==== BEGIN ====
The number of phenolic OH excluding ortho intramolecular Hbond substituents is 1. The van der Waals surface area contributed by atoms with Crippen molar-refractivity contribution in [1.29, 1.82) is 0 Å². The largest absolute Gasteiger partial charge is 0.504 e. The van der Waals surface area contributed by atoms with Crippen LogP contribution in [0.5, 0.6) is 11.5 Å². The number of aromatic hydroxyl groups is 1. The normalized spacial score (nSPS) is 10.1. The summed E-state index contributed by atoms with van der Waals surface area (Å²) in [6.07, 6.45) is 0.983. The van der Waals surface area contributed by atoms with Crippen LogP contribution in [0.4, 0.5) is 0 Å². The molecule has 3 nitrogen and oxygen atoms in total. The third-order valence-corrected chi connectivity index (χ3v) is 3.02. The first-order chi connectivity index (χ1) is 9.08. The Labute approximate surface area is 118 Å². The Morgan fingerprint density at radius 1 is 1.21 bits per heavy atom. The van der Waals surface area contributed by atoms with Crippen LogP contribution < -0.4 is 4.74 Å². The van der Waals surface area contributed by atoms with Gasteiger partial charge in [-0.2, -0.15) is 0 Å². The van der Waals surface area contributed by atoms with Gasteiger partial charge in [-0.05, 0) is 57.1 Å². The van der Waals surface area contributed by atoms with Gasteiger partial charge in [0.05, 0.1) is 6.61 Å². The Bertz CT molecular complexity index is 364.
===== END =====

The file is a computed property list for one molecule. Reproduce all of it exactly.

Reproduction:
The number of phenolic OH excluding ortho intramolecular Hbond substituents is 1. The van der Waals surface area contributed by atoms with Crippen molar-refractivity contribution in [1.29, 1.82) is 0 Å². The largest absolute Gasteiger partial charge is 0.504 e. The van der Waals surface area contributed by atoms with Crippen LogP contribution in [0.5, 0.6) is 11.5 Å². The number of aromatic hydroxyl groups is 1. The normalized spacial score (nSPS) is 10.1. The summed E-state index contributed by atoms with van der Waals surface area (Å²) in [6.07, 6.45) is 0.983. The van der Waals surface area contributed by atoms with Crippen LogP contribution in [0.4, 0.5) is 0 Å². The molecule has 3 nitrogen and oxygen atoms in total. The third-order valence-corrected chi connectivity index (χ3v) is 3.02. The first-order chi connectivity index (χ1) is 9.08. The Labute approximate surface area is 118 Å². The Morgan fingerprint density at radius 1 is 1.21 bits per heavy atom. The van der Waals surface area contributed by atoms with Crippen LogP contribution < -0.4 is 4.74 Å². The van der Waals surface area contributed by atoms with Gasteiger partial charge in [-0.2, -0.15) is 0 Å². The van der Waals surface area contributed by atoms with Gasteiger partial charge in [-0.05, 0) is 57.1 Å². The van der Waals surface area contributed by atoms with Gasteiger partial charge in [0.05, 0.1) is 6.61 Å². The Bertz CT molecular complexity index is 364.